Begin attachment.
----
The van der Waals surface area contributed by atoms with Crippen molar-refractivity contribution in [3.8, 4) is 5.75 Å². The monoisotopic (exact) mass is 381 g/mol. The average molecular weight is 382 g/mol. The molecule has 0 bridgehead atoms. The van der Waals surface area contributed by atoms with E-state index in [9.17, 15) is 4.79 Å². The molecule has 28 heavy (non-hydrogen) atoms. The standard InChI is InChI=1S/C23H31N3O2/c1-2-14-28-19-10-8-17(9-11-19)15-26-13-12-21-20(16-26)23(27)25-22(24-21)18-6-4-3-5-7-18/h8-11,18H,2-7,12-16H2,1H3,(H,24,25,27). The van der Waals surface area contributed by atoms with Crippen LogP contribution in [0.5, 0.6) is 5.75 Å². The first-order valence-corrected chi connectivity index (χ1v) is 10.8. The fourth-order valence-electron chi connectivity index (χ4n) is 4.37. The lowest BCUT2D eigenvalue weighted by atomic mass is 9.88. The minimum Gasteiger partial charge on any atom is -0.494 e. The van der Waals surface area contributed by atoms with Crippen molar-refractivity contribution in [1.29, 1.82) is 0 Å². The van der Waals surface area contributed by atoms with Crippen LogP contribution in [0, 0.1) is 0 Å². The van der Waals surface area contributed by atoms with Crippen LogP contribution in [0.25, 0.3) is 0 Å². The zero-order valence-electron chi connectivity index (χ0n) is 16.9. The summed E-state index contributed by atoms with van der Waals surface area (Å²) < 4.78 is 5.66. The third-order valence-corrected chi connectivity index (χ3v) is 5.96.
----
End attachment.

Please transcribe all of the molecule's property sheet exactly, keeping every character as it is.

The van der Waals surface area contributed by atoms with Crippen molar-refractivity contribution in [3.8, 4) is 5.75 Å². The monoisotopic (exact) mass is 381 g/mol. The average molecular weight is 382 g/mol. The molecule has 0 bridgehead atoms. The van der Waals surface area contributed by atoms with E-state index in [9.17, 15) is 4.79 Å². The molecule has 28 heavy (non-hydrogen) atoms. The standard InChI is InChI=1S/C23H31N3O2/c1-2-14-28-19-10-8-17(9-11-19)15-26-13-12-21-20(16-26)23(27)25-22(24-21)18-6-4-3-5-7-18/h8-11,18H,2-7,12-16H2,1H3,(H,24,25,27). The van der Waals surface area contributed by atoms with Crippen LogP contribution in [0.5, 0.6) is 5.75 Å². The first-order valence-corrected chi connectivity index (χ1v) is 10.8. The fourth-order valence-electron chi connectivity index (χ4n) is 4.37. The lowest BCUT2D eigenvalue weighted by atomic mass is 9.88. The minimum Gasteiger partial charge on any atom is -0.494 e. The van der Waals surface area contributed by atoms with Crippen molar-refractivity contribution in [1.29, 1.82) is 0 Å². The van der Waals surface area contributed by atoms with Crippen LogP contribution in [0, 0.1) is 0 Å². The van der Waals surface area contributed by atoms with Crippen LogP contribution in [0.25, 0.3) is 0 Å². The zero-order valence-electron chi connectivity index (χ0n) is 16.9. The summed E-state index contributed by atoms with van der Waals surface area (Å²) < 4.78 is 5.66. The third-order valence-corrected chi connectivity index (χ3v) is 5.96.